In any case, given the way the government responds to FOIAs, we’ll probably learn more about this in 5 years or so.
|By: bmaz Thursday June 23, 2011 5:45 pm|
As you will recall, Tom Drake was belligerently prosecuted by the DOJ on trumped up espionage charges (See: here, here, here and here) and their case fell out from underneath them because they cravenly wanted to hide the facts. As a result, Drake pled guilty to about the piddliest little misdemeanor imaginable, and will be sentenced, undoubtedly, to no incarceration whatsoever, no fine and one year or less of unsupervised probation on July 15, 2011. But the entire Tom Drake matter emanated out of Drake’s attempt to internally, and properly, cooperate with a whistleblowing to the Department of Defense Inspector General.
|By: emptywheel Friday June 3, 2011 6:31 am|
I’m most interested in all the assumptions here, that a bunch of Chinese hackers know precisely how the White House email system works. If that’s true, why haven’t we asked the Chinese to turn over the emails OVP deleted from the first days of the Plame leak investigation? And why haven’t we asked the Chinese to turn over all those emails hidden on the RNC’s server? Maybe they can also help us find all of John Yoo’s torture emails?
|By: emptywheel Saturday April 23, 2011 8:55 am|
The way secrecy in this country works is insidious not just because the government prevents citizens from learning the things we as citizens need to know to exercise democracy, but also because the President and other classification authorities can wield secrecy as an instrument of power, choosing to release information they otherwise claim is top secret when it serves their political purpose.
|By: emptywheel Wednesday April 20, 2011 6:12 pm|
Congratulations, DOD, for finally charging one of the alleged worst of the worst. Now when will the government charge those who tortured al-Nashiri?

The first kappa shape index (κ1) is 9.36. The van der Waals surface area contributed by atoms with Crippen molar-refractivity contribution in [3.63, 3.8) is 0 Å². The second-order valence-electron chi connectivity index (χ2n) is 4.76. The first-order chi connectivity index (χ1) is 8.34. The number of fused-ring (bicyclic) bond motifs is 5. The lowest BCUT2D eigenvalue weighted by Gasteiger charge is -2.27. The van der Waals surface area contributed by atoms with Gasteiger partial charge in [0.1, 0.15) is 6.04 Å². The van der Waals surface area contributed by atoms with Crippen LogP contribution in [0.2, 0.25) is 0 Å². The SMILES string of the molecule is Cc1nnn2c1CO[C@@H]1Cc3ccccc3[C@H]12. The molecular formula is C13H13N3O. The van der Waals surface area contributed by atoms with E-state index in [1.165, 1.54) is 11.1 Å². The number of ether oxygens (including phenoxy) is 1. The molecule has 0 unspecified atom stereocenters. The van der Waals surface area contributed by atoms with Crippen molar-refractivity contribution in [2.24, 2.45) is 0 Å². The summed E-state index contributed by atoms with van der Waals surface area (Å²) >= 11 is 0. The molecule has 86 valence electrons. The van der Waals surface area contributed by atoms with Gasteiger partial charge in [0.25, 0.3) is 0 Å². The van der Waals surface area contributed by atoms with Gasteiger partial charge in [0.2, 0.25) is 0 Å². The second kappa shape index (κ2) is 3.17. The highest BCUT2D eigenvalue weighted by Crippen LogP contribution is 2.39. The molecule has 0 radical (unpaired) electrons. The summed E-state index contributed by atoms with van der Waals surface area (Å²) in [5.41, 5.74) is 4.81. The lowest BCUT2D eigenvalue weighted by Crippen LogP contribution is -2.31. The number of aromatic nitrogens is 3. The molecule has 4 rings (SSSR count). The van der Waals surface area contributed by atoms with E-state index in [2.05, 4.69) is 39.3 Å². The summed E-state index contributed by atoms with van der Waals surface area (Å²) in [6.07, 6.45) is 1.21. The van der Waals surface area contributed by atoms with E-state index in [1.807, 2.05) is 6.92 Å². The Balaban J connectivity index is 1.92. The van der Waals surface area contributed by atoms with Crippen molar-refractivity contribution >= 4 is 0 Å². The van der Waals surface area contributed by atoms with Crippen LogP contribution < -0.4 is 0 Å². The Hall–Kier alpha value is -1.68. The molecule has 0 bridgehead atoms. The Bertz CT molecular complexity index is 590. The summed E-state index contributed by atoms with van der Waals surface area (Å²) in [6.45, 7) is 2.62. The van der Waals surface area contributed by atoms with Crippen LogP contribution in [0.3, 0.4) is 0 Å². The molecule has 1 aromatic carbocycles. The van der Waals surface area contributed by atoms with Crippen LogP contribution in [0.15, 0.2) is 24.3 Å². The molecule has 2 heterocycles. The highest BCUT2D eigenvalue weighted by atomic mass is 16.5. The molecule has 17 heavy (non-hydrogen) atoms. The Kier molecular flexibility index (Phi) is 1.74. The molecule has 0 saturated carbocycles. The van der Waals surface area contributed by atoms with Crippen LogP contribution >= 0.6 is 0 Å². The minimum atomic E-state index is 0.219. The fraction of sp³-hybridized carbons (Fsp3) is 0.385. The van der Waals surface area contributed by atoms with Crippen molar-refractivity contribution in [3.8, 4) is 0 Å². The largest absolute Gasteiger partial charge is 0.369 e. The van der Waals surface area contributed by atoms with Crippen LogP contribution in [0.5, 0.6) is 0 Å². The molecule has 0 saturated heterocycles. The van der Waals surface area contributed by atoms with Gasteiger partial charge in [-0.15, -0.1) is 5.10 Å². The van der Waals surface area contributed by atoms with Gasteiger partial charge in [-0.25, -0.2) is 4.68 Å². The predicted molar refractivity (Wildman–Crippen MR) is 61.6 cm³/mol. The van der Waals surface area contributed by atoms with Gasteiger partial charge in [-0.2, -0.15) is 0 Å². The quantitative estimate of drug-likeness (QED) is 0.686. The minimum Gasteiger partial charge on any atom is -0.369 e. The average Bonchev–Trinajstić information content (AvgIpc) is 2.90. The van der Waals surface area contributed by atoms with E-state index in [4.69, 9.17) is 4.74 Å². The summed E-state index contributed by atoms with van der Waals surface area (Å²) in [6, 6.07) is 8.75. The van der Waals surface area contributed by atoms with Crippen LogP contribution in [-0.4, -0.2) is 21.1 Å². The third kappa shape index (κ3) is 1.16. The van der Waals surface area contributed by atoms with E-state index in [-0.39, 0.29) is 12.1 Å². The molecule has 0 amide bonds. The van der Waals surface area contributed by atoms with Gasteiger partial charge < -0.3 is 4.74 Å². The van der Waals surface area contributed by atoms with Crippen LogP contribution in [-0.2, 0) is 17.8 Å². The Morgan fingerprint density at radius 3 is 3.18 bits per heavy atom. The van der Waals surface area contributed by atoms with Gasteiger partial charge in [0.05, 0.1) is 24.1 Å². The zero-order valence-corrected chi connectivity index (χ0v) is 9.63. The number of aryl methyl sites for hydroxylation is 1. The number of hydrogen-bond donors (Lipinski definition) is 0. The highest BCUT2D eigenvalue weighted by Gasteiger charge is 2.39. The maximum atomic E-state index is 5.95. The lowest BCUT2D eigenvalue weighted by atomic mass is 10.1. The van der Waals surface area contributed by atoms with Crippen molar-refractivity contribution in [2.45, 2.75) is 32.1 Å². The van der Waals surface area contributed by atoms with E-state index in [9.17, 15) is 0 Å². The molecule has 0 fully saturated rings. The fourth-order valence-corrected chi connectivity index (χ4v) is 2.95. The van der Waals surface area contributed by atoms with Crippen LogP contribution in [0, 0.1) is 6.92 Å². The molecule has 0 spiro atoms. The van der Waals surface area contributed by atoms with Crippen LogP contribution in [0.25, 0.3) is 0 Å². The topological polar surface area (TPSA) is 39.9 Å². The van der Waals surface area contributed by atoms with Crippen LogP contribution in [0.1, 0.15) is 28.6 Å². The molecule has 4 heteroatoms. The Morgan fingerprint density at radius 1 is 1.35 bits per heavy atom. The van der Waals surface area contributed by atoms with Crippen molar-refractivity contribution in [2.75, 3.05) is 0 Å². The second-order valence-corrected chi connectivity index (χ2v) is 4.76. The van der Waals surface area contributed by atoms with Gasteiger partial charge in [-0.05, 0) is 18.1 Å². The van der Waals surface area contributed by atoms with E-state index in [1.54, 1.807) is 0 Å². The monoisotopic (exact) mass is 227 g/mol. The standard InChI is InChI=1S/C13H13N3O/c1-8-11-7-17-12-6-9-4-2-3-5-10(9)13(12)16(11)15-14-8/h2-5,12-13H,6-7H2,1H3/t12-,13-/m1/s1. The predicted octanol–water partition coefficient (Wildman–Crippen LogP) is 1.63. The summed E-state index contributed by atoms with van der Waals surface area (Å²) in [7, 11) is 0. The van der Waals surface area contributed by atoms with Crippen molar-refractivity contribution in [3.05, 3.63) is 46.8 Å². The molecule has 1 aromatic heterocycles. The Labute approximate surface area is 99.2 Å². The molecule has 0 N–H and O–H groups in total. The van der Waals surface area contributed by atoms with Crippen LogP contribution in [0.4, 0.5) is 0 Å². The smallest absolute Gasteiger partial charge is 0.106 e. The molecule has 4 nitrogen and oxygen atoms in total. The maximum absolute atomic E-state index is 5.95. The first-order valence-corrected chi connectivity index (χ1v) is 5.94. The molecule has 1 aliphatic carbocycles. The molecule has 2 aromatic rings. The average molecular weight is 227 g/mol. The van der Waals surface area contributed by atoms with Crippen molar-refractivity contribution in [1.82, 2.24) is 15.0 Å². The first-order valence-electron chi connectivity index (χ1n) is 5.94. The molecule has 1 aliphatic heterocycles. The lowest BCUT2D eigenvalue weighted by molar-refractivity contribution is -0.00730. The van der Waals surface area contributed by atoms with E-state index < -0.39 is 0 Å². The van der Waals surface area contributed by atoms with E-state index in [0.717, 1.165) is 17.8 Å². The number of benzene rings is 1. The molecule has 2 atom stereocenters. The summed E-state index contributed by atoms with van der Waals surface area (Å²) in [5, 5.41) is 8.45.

|By: bmaz Friday April 8, 2011 3:33 pm|
Who says fun things don’t come on Fridays? There is some nice little spooky news on the wire this afternoon. Jeffrey Sterling, a former veteran CIA agent on the Iran beat, was charged back in January with leaking classified information to a reporter. the reporter is widely known and accepted to be none other than the New York Time’s James Risen, and the material supposedly was contained in his book State of War. The prosecution, headed by DOJ leak hitman William Welch (disgraced supervisor in the unethical prosecution of Ted Stevens). For some unknown reason, Welch was installed by the Obama/Holder DOJ as head of their unprecedented crackdown on leaks to the media.
|By: Swopa Friday November 26, 2010 8:00 pm|
A chief executive whose mental gears were engaged might have thought to himself, “Hmm, wait a second. Why would Scooter lie, to the point of obstructing justice, if he wasn’t involved in the leak to Novak?” He might have been even more suspicious when his vice president compared Libby to “a soldier on the battlefield” — implying that Libby’s crimes were committed on behalf of the administration.
|By: Swopa Friday April 23, 2010 8:00 pm|
It was only six and a half years ago that Allen became a well-known journalist the old-fashioned way — co-writing a story for the Washington Post that was immediately hailed as “one of the most memorable pieces of White House journalism produced in the Bush era” and was substantially responsible for the conviction of a high-ranking government official on perjury and obstruction of justice charges.
|By: Christy Hardin Smith Tuesday February 10, 2009 5:37 am|
Absolutely no shame, no remorse, no public pangs of conscience…and none expected: Karl Rove, deputy chief of staff to former President George W. Bush, spoke last week at Loyola Marymount University as part of a campuswide 1st Amendment Week. In his remarks, he reiterated his belief that government leaks can cause serious harm, and that newspapers should respect government secrecy….
|By: Jane Hamsher Thursday April 17, 2008 12:00 pm|
It’s like Karl Rove suddenly announcing that he’s going to be covering the US Attorney scandal as an objective analyst. Basic journalistic ethics require that if you were smack dab in the middle of something like the CIA leak case — nay, the very cause of its instigation — that you divulge that a columnn making such an observation, and that if you’re of the opinion that Fitzgerald viewed “journalists as adversaries,” you’re taking the opportunity to grind an extremely personal axe.
It’s no surprise that Novak didn’t — he’s not a journalist, he’s a Republican political operative and he’s been writing about things for so long without acknowledging his role in them that it’s probably just reflexive for him. But the fact that the Washington Post would run this, without even a footnote about Novak’s involvement, is egregious even for them.
Time to rouse Deborah Howell from local pie eating coverage: firstname.lastname@example.org.